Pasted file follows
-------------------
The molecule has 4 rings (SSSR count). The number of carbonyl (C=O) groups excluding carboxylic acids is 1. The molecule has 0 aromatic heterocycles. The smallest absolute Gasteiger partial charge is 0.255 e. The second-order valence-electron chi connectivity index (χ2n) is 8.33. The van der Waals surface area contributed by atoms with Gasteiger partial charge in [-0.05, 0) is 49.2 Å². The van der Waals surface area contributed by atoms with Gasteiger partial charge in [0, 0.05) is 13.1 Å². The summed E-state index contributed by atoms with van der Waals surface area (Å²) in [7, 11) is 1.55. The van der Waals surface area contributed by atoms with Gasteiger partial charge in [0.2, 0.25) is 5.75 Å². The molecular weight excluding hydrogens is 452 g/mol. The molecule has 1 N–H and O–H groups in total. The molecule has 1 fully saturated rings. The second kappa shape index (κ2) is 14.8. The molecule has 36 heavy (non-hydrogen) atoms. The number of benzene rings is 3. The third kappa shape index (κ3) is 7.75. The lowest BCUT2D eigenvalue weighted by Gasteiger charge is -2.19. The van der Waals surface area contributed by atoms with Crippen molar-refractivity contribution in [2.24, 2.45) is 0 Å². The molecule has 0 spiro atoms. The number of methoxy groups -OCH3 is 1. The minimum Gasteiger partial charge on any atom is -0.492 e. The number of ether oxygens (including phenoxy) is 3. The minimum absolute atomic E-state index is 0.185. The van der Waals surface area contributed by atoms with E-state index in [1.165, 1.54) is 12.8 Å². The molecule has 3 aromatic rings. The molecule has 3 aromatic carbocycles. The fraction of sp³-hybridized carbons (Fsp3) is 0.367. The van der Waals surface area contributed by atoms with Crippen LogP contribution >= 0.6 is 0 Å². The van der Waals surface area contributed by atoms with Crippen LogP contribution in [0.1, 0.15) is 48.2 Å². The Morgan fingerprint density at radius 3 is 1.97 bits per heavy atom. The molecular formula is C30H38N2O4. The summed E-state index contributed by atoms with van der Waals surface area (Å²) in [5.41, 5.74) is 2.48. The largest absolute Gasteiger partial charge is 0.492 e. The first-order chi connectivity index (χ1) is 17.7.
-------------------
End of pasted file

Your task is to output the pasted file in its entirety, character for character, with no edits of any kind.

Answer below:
The molecule has 4 rings (SSSR count). The number of carbonyl (C=O) groups excluding carboxylic acids is 1. The molecule has 0 aromatic heterocycles. The smallest absolute Gasteiger partial charge is 0.255 e. The second-order valence-electron chi connectivity index (χ2n) is 8.33. The van der Waals surface area contributed by atoms with Gasteiger partial charge in [-0.05, 0) is 49.2 Å². The van der Waals surface area contributed by atoms with Gasteiger partial charge in [0, 0.05) is 13.1 Å². The summed E-state index contributed by atoms with van der Waals surface area (Å²) in [7, 11) is 1.55. The van der Waals surface area contributed by atoms with Gasteiger partial charge in [0.2, 0.25) is 5.75 Å². The molecular weight excluding hydrogens is 452 g/mol. The molecule has 1 N–H and O–H groups in total. The molecule has 1 fully saturated rings. The second kappa shape index (κ2) is 14.8. The molecule has 36 heavy (non-hydrogen) atoms. The number of benzene rings is 3. The third kappa shape index (κ3) is 7.75. The lowest BCUT2D eigenvalue weighted by Gasteiger charge is -2.19. The van der Waals surface area contributed by atoms with Crippen molar-refractivity contribution in [2.24, 2.45) is 0 Å². The molecule has 0 spiro atoms. The number of methoxy groups -OCH3 is 1. The minimum Gasteiger partial charge on any atom is -0.492 e. The number of ether oxygens (including phenoxy) is 3. The minimum absolute atomic E-state index is 0.185. The van der Waals surface area contributed by atoms with E-state index in [1.165, 1.54) is 12.8 Å². The molecule has 3 aromatic rings. The molecule has 3 aromatic carbocycles. The fraction of sp³-hybridized carbons (Fsp3) is 0.367. The van der Waals surface area contributed by atoms with Crippen LogP contribution >= 0.6 is 0 Å². The van der Waals surface area contributed by atoms with Crippen LogP contribution in [0.1, 0.15) is 48.2 Å². The Morgan fingerprint density at radius 3 is 1.97 bits per heavy atom. The molecular formula is C30H38N2O4. The summed E-state index contributed by atoms with van der Waals surface area (Å²) in [5.41, 5.74) is 2.48. The largest absolute Gasteiger partial charge is 0.492 e. The first-order chi connectivity index (χ1) is 17.7.